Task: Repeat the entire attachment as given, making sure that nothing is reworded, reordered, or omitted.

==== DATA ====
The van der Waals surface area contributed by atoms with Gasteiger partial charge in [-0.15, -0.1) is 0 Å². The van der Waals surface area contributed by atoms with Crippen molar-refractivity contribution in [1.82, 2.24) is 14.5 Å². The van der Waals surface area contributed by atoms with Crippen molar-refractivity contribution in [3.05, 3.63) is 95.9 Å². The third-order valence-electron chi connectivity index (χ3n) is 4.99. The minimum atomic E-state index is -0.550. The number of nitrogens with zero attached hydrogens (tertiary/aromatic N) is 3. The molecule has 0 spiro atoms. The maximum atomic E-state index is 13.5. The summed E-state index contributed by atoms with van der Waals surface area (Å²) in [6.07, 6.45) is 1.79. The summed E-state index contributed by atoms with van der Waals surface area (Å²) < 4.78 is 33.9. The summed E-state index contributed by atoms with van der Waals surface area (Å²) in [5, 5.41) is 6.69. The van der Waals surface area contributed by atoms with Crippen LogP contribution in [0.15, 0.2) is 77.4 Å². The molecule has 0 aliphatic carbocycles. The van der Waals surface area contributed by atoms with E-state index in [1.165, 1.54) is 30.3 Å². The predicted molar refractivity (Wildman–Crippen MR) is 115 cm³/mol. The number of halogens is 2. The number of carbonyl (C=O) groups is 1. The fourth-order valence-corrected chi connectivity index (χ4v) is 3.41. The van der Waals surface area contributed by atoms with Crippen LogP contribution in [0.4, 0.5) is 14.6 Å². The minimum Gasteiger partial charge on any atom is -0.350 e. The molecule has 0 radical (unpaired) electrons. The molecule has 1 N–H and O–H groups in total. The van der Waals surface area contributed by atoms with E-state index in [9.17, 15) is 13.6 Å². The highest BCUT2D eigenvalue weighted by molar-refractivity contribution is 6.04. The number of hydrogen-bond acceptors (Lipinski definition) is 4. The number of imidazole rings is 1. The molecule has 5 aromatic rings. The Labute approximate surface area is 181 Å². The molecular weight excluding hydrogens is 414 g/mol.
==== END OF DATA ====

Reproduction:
The van der Waals surface area contributed by atoms with Gasteiger partial charge in [-0.15, -0.1) is 0 Å². The van der Waals surface area contributed by atoms with Crippen molar-refractivity contribution in [1.82, 2.24) is 14.5 Å². The van der Waals surface area contributed by atoms with Crippen molar-refractivity contribution in [3.05, 3.63) is 95.9 Å². The third-order valence-electron chi connectivity index (χ3n) is 4.99. The minimum atomic E-state index is -0.550. The number of nitrogens with zero attached hydrogens (tertiary/aromatic N) is 3. The molecule has 0 spiro atoms. The maximum atomic E-state index is 13.5. The summed E-state index contributed by atoms with van der Waals surface area (Å²) in [6.07, 6.45) is 1.79. The summed E-state index contributed by atoms with van der Waals surface area (Å²) < 4.78 is 33.9. The summed E-state index contributed by atoms with van der Waals surface area (Å²) in [5, 5.41) is 6.69. The van der Waals surface area contributed by atoms with Crippen LogP contribution in [0.15, 0.2) is 77.4 Å². The molecule has 0 aliphatic carbocycles. The van der Waals surface area contributed by atoms with E-state index in [1.165, 1.54) is 30.3 Å². The predicted molar refractivity (Wildman–Crippen MR) is 115 cm³/mol. The number of halogens is 2. The number of carbonyl (C=O) groups is 1. The fourth-order valence-corrected chi connectivity index (χ4v) is 3.41. The van der Waals surface area contributed by atoms with Crippen LogP contribution in [0.4, 0.5) is 14.6 Å². The minimum Gasteiger partial charge on any atom is -0.350 e. The molecule has 0 radical (unpaired) electrons. The molecule has 1 N–H and O–H groups in total. The van der Waals surface area contributed by atoms with E-state index in [9.17, 15) is 13.6 Å². The highest BCUT2D eigenvalue weighted by molar-refractivity contribution is 6.04. The number of hydrogen-bond acceptors (Lipinski definition) is 4. The number of imidazole rings is 1. The molecule has 5 aromatic rings. The Labute approximate surface area is 181 Å². The molecular weight excluding hydrogens is 414 g/mol.